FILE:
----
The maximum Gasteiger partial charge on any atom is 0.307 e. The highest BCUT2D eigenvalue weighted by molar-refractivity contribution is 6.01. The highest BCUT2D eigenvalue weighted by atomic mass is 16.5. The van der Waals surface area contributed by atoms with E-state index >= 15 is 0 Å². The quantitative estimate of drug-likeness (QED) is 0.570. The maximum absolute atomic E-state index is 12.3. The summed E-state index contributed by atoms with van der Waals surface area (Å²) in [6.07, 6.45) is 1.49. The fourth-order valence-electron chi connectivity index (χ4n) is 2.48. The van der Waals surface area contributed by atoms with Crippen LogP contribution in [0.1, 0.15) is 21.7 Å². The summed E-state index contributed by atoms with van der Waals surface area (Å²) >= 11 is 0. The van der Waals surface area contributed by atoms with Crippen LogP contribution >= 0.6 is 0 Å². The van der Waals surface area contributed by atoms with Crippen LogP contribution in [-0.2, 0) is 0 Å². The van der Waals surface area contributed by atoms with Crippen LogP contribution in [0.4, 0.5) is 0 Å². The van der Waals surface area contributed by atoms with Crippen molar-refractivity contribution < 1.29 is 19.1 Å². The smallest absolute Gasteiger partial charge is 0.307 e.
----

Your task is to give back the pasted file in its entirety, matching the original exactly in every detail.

The maximum Gasteiger partial charge on any atom is 0.307 e. The highest BCUT2D eigenvalue weighted by molar-refractivity contribution is 6.01. The highest BCUT2D eigenvalue weighted by atomic mass is 16.5. The van der Waals surface area contributed by atoms with E-state index >= 15 is 0 Å². The quantitative estimate of drug-likeness (QED) is 0.570. The maximum absolute atomic E-state index is 12.3. The summed E-state index contributed by atoms with van der Waals surface area (Å²) in [6.07, 6.45) is 1.49. The fourth-order valence-electron chi connectivity index (χ4n) is 2.48. The van der Waals surface area contributed by atoms with Crippen LogP contribution in [0.1, 0.15) is 21.7 Å². The summed E-state index contributed by atoms with van der Waals surface area (Å²) >= 11 is 0. The van der Waals surface area contributed by atoms with Crippen LogP contribution >= 0.6 is 0 Å². The van der Waals surface area contributed by atoms with Crippen LogP contribution in [-0.2, 0) is 0 Å². The van der Waals surface area contributed by atoms with Crippen LogP contribution in [0.4, 0.5) is 0 Å². The van der Waals surface area contributed by atoms with Crippen molar-refractivity contribution < 1.29 is 19.1 Å². The smallest absolute Gasteiger partial charge is 0.307 e.